Last year, the US economy grew at its quickest rate in decades as it recovered from pandemic lockdowns.
The economy increased at its fastest rate since 1984, according to official statistics from the Commerce Department.
However, as the government reduces stimulus spending and the Federal Reserve rises interest rates, economists predict GDP to weaken this year.
High inflation and threats from new Covid versions like Omicron are among the other dangers.
According to the World Bank, the US economy will increase by 3.7 percent this year, which is in line with other estimates.
“The Omicron wave implies the economy is off to a considerably poorer start in 2022, and we anticipate growth to underperform for the remainder of this year as well,” said Andrew Hunter, senior US economist at Capital Economics.
Consumer spending and government support aided the recovery from 2020, when the epidemic caused the economy to shrink by 3.4 percent.
The labor market has now recovered 19 million of the 22 million jobs that were lost during the shutdowns that year.
The economy remained strong in the final three months of the year, growing at a faster-than-expected annual rate of 6.9%.
President Joe Biden praised the results, saying they were “not by chance,” but rather the result of the government’s efforts to recover.
He asked Congress to press through with further spending initiatives centered on renewable energy, manufacturing, and child care as the current stimulus program draws to a close.
However, because Mr Biden’s program is presently stuck in Congress, the economy will have to function without that boost – and with less aid from the Federal Reserve.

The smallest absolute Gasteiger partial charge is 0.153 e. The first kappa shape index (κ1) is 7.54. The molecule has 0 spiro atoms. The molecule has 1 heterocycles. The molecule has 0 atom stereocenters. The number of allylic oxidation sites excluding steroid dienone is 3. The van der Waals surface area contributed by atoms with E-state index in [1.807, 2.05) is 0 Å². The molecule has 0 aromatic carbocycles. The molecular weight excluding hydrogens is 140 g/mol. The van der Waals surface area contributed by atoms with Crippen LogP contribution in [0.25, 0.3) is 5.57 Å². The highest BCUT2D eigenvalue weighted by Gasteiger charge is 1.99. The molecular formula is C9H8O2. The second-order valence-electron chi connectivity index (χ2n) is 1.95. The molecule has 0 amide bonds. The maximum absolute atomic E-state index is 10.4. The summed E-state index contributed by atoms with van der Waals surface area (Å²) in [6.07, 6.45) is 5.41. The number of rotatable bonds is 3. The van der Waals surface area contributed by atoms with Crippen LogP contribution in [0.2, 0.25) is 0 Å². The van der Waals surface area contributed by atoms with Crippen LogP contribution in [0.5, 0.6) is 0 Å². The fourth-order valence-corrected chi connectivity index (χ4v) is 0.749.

On Wednesday, Federal Reserve Chairman Jerome Powell hinted that the central bank will increase its benchmark interest rate in March for the first time since 2018, claiming that the economy no longer need the extra-low borrowing rates imposed in 2020 to help it grow.
In a research note, Wells Fargo analysts said, “The defining issue for the economy in the next year or two will be how effectively we can maintain growth not just in the absence of fiscal intervention, but in the face of tighter monetary policy.”
As prices in the United States grow at their quickest rate in over 40 years, the Fed is under pressure to act.
Officials from the Globe Bank had predicted that the pressures will pass as the world got through supply chain issues caused by the virus, but this has proven to be significantly more difficult than expected.
Some economists believe the Fed has already acted too slowly in response to the problem, while others believe the bank will act too forcefully, reducing demand more than predicted.
As a result of the fears, US stock markets have dropped for three weeks in a row, with more recent data showing a slowdown similar to what Omicron experienced in December and January.
“Today’s statistics cover GDP to the end of December 2021, omitting some of the recent Covid-19 spikes,” said Richard Flynn, managing director of Charles Schwab UK.
“Indeed, there has been weakening across US market indexes in the opening weeks of 2022, as investors analyze some of the concerns confronting the economy: decreasing monetary and fiscal liquidity, the pandemic’s long-term repercussions, and rising inflationary pressures.”